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Data Integration: Making Multichannel Real

Published
  • March 18 2002, 1:00am EST
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In my last article, "Channel Integration: How to Hear the Sweet Sound of CRM Success at Last,"(DMReview.com February 1, 2002) I talked about how close many businesses are to achieving real benefits from their CRM investments. Whether using a one-brand, platform strategy or a best-of-breed approach, companies that focus on integrating across customer touchpoints and achieving channel integration will be the ones that realize the promised gains in customer profitability and operational efficiency.

In this, the second article in the series, I’m going to talk about achieving integration from a data perspective. (The final two installments will focus on application integration and information access, respectively.)

 

You Know Who You Are

Hopefully, based on my last article, you recognized what kind of CRM platform strategy you’re following. That accomplished, it’s time to talk about your data.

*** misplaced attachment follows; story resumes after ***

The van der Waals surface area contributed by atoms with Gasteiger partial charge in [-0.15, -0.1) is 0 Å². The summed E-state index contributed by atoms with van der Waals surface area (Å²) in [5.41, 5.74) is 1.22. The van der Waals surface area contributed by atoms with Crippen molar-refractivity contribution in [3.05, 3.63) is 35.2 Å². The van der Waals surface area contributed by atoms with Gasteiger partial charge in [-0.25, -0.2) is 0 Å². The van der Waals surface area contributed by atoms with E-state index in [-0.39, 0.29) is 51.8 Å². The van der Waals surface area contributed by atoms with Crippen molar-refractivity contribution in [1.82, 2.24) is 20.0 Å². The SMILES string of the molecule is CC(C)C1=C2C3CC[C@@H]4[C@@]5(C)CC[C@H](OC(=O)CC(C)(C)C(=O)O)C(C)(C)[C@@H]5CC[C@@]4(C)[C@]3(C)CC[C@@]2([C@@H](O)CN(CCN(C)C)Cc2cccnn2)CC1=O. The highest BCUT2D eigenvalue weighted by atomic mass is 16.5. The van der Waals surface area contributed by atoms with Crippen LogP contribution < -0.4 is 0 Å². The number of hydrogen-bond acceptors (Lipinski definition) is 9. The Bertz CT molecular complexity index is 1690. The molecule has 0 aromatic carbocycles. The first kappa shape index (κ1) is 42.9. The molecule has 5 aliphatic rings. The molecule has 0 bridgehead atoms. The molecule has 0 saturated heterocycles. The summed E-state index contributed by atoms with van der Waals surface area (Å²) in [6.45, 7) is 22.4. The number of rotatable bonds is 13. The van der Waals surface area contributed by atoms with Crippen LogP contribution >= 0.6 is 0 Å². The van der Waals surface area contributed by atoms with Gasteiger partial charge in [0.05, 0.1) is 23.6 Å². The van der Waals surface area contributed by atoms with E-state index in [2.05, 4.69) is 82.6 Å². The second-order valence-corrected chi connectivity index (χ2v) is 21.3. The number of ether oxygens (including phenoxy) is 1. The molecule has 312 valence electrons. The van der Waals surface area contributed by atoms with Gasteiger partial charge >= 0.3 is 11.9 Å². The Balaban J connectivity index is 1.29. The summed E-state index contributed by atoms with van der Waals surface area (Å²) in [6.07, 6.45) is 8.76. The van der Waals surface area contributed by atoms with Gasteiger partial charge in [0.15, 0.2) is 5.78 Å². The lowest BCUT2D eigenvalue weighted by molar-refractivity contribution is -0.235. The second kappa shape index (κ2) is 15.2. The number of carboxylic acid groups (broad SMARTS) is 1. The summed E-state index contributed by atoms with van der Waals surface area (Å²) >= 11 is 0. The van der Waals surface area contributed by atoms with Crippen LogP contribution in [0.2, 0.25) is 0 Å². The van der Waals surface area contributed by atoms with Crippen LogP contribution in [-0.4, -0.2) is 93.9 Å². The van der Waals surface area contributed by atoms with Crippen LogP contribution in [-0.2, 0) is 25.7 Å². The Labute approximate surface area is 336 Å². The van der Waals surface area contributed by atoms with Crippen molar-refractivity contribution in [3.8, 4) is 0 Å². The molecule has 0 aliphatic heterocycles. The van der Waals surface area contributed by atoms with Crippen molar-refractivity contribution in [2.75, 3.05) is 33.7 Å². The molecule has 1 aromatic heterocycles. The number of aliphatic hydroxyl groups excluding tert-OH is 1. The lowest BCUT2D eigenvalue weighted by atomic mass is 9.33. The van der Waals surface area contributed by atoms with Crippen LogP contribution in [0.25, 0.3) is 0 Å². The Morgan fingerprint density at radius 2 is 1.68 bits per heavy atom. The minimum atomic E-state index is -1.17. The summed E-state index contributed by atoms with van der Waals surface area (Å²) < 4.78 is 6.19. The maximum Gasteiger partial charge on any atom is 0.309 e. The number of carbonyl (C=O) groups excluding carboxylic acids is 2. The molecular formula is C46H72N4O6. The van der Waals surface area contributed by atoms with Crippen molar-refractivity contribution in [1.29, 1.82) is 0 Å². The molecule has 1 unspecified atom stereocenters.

Ask yourself a simple question: Is multichannel a big issue for me?

Your answer should be based on your customers’ needs. How often do they interact with more than one sales or service channel within a given twenty-four hour period? If you’re a bank, brokerage firm or a telco, chances are the answer is "often." Your customers visit the ATM to withdraw cash, pay bills online and then contact your automated call center to resolve issues they may have with complex transactions. For them, overnight processing simply won’t cut it. Without some form of real-time processing, customer service representatives will be ill prepared to help customers that have taken action via one channel and are now trying to utilize another. It’s possible that your best customers will sit on hold while your agent calls another division. In that scenario, multichannel integration is clearly a major issue.